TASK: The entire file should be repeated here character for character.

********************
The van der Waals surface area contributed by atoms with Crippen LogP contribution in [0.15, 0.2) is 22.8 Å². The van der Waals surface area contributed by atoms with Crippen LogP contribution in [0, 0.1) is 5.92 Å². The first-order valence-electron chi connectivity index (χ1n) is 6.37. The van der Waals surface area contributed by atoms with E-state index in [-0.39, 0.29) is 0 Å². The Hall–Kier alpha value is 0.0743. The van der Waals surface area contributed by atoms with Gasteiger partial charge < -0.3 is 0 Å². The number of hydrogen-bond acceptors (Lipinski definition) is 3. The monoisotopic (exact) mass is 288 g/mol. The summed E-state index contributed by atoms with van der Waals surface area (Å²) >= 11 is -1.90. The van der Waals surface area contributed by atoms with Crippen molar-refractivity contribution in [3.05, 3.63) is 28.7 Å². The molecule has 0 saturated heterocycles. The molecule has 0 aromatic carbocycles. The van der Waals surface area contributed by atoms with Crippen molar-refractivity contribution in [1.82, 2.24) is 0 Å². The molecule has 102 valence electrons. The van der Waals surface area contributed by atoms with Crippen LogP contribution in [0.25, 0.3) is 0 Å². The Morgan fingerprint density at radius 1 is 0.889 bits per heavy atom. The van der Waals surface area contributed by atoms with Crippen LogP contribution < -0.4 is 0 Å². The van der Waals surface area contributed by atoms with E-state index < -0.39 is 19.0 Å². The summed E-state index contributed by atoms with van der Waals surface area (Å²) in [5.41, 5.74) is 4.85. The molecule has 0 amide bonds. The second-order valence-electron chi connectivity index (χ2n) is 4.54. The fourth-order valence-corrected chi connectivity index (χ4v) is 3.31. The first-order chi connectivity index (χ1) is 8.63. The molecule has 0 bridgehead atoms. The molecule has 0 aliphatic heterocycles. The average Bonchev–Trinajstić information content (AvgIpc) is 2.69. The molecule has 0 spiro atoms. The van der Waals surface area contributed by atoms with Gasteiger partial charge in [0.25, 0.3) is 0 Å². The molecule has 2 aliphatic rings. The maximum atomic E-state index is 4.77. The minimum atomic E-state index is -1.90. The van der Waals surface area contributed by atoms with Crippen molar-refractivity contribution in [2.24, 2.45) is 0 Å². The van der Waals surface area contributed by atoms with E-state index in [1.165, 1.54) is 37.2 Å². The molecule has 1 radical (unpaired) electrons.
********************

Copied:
The van der Waals surface area contributed by atoms with Crippen LogP contribution in [0.15, 0.2) is 22.8 Å². The van der Waals surface area contributed by atoms with Crippen LogP contribution in [0, 0.1) is 5.92 Å². The first-order valence-electron chi connectivity index (χ1n) is 6.37. The van der Waals surface area contributed by atoms with E-state index in [-0.39, 0.29) is 0 Å². The Hall–Kier alpha value is 0.0743. The van der Waals surface area contributed by atoms with Gasteiger partial charge < -0.3 is 0 Å². The number of hydrogen-bond acceptors (Lipinski definition) is 3. The monoisotopic (exact) mass is 288 g/mol. The summed E-state index contributed by atoms with van der Waals surface area (Å²) >= 11 is -1.90. The van der Waals surface area contributed by atoms with Crippen molar-refractivity contribution in [3.05, 3.63) is 28.7 Å². The molecule has 0 saturated heterocycles. The molecule has 0 aromatic carbocycles. The van der Waals surface area contributed by atoms with Crippen molar-refractivity contribution in [1.82, 2.24) is 0 Å². The molecule has 102 valence electrons. The van der Waals surface area contributed by atoms with Crippen LogP contribution in [0.25, 0.3) is 0 Å². The Morgan fingerprint density at radius 1 is 0.889 bits per heavy atom. The van der Waals surface area contributed by atoms with Crippen LogP contribution < -0.4 is 0 Å². The van der Waals surface area contributed by atoms with E-state index < -0.39 is 19.0 Å². The summed E-state index contributed by atoms with van der Waals surface area (Å²) in [5.41, 5.74) is 4.85. The molecule has 0 amide bonds. The second-order valence-electron chi connectivity index (χ2n) is 4.54. The fourth-order valence-corrected chi connectivity index (χ4v) is 3.31. The first-order chi connectivity index (χ1) is 8.63. The molecule has 0 bridgehead atoms. The molecule has 0 aliphatic heterocycles. The average Bonchev–Trinajstić information content (AvgIpc) is 2.69. The molecule has 0 spiro atoms. The van der Waals surface area contributed by atoms with Gasteiger partial charge in [0.25, 0.3) is 0 Å². The molecule has 2 aliphatic rings. The maximum atomic E-state index is 4.77. The minimum atomic E-state index is -1.90. The van der Waals surface area contributed by atoms with Crippen molar-refractivity contribution in [2.24, 2.45) is 0 Å². The van der Waals surface area contributed by atoms with E-state index in [1.165, 1.54) is 37.2 Å². The molecule has 1 radical (unpaired) electrons.